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When the Federal Reserve decides it’s necessary to pursue the biggest interest rate hike since 2000, you wouldn’t expect a moment of celebration on Wall Street.
But that’s exactly what happened on Wednesday.
The S&P 500 jumped 3%, logging its best day in almost two years. The Dow rose 2.8%, and the Nasdaq Composite climbed 3.2%.
Breaking it down: Federal Reserve Chair Jerome Powell made clear that the central bank plans to get tough quickly to wrangle inflation. The Fed raised its main interest rate by half a percentage point for the first time in 22 years, pushing it to between 0.75% and 1%.
“I’d like to take this opportunity to speak directly to the American people,” Powell said as he kicked off his press conference. “Inflation is much too high and we understand the hardship it is causing, and we’re moving expeditiously to bring it back down.”
But investors were relieved that he ruled out interest rate hikes of an even greater magnitude.
There had been speculation that the Fed could opt for a three-quarter point increase at an upcoming meeting as it tries to play catch-up. A half percentage point rise is already double what the Fed normally opts for.
Paul Donovan, chief economist at UBS Global Wealth Management, said it was never credible to believe a hike of that size was really on the table.
The market “fed on its own hysteria,” he told me.
Powell’s remarks provided some clarity at a moment when the Fed’s next moves are incredibly uncertain. Yet given the complexity of the broader economic environment, the collective exhale could prove premature, and markets could be in for more volatility.
The Fed wants to put a lid on price increases without hiking rates so much that it causes a recession. That’s a difficult maneuver, especially as the global economy slows, and spiking energy prices and the war in Ukraine cloud the outlook. These are factors over which the Fed exerts little control.
Donovan expects the Fed could raise rates by another 0.5 percentage points in June. After that, though, everything looks messier.
“The later we get this year, the less the Fed is likely to be raising rates,” Donovan said, noting that the closer the Fed is to a “neutral” rate that no longer provides support to the economy, the more cautious the Fed will need to be to avoid making a policy mistake.
If pessimism about the effects of inflation on economic growth are overblown, the Fed could keep quickly tightening. But if there are signs that a pullback in spending is generating job losses again, it may be inclined to think about reversing course. There’s room for error in both directions.
Big picture: The market’s single-day rally does little to change the complex dynamics investors have to consider when sizing up stocks right now.
“It seems wishful thinking, at least now, to expect the Fed to thread monetary policy through the eye of the needle and deliver a soft landing,” ING strategists said in a note to clients on Thursday.
Not just the Fed: Major central banks around the world are in a similarly tricky position. The Bank of England hiked interest rates on Thursday for its fourth straight meeting. India, meanwhile, just boosted rates at an unscheduled meeting in a surprise move.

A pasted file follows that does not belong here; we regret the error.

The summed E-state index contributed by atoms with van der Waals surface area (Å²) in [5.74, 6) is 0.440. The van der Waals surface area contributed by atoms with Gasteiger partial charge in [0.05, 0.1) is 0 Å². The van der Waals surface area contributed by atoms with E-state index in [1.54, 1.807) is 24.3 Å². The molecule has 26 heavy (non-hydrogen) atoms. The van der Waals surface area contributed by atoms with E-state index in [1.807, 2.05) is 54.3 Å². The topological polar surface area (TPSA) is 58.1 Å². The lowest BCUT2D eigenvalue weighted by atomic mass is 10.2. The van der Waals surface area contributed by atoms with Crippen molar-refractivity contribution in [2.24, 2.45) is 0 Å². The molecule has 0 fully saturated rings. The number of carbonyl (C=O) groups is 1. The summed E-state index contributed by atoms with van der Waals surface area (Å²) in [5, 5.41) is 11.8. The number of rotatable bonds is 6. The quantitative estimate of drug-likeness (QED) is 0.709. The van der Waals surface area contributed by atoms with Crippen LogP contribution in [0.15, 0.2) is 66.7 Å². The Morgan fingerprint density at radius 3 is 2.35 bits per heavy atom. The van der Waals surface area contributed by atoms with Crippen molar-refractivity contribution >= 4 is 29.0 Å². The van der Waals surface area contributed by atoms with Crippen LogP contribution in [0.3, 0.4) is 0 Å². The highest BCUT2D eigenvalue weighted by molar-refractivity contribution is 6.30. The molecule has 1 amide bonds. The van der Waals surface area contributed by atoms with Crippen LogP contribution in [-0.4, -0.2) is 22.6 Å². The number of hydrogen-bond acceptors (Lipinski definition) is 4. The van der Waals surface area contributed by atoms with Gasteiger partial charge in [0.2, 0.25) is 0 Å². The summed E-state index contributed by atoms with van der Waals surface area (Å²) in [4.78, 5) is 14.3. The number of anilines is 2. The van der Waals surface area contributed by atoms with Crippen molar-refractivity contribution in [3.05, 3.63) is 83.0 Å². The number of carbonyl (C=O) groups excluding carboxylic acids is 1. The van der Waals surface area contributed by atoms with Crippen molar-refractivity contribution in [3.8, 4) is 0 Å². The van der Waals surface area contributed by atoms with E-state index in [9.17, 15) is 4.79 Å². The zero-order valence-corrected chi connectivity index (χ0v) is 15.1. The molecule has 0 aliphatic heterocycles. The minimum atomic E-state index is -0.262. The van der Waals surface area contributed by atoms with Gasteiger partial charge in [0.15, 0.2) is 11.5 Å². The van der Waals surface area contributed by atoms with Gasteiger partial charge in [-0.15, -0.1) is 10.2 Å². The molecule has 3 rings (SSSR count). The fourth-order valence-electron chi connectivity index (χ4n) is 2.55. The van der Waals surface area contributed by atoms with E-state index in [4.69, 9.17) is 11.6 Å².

Uber is doing much better than Lyft
After getting battered during the pandemic, Uber’s business is back on track.
The latest: The company said Wednesday that its revenue grew 136% to $6.9 billion during the first three months of the year, beating Wall Street’s expectations.
“After two years of persistent and sometimes unpredictable impacts across our business, our [first quarter] results resoundingly affirm that we’re on a strong path emerging out of the pandemic,” CEO Dara Khosrowshahi told analysts.
The company’s ride-hailing unit has fully rebounded to where it stood in 2019, he added.
Lyft’s results, which arrived one day earlier, were less rosy. The company’s revenue rose 44% to nearly $876 million. It dropped 10% compared to the last three months of 2021.
Uber’s stock dropped nearly 5% on Wednesday. Shares of Lyft plunged almost 30%.
Watch this space: Uber’s ride-sharing business is now roughly the same size as its food delivery business, which it ramped up significantly during the pandemic. Revenue from each unit was roughly $2.5 billion last quarter.
Why the Federal Reserve wants stocks to drop
The rally after Wednesday’s Fed decision was good news for investors that had been struggling to get excited about the stock market.
But if shares continue to rise, the Fed itself may be unhappy.
The central bank wants stocks and bonds to keep selling off, former New York Federal Reserve President Bill Dudley told my CNN Business colleague Matt Egan.
If financial conditions tighten organically, that means the Fed has less work to do, he explained.
“The less the market reacts to the Fed, the more the Fed has to do,” Dudley said. “The more the market reacts, the less the Fed has to do.”
In other words, if borrowing costs weren’t already ticking up, and the stock market was still looking particularly frothy, the Fed would have to telegraph even more dramatic steps.
“The Fed has to be pleased by the fact that the change in their monetary policy plans has started to affect bond and stock prices in a way that will make it easier for them to get control over an overheated economy,” Dudley said.
What happens next: Will conditions keep tightening? Time will tell. The S&P 500 is in the green this week for the first time since early April.
Also today: Initial US jobless claims for last week arrive at 8:30 a.m. ET.
Coming tomorrow: The US jobs report for April. Economists polled by Refinitiv expect to learn that 391,000 positions were added last month.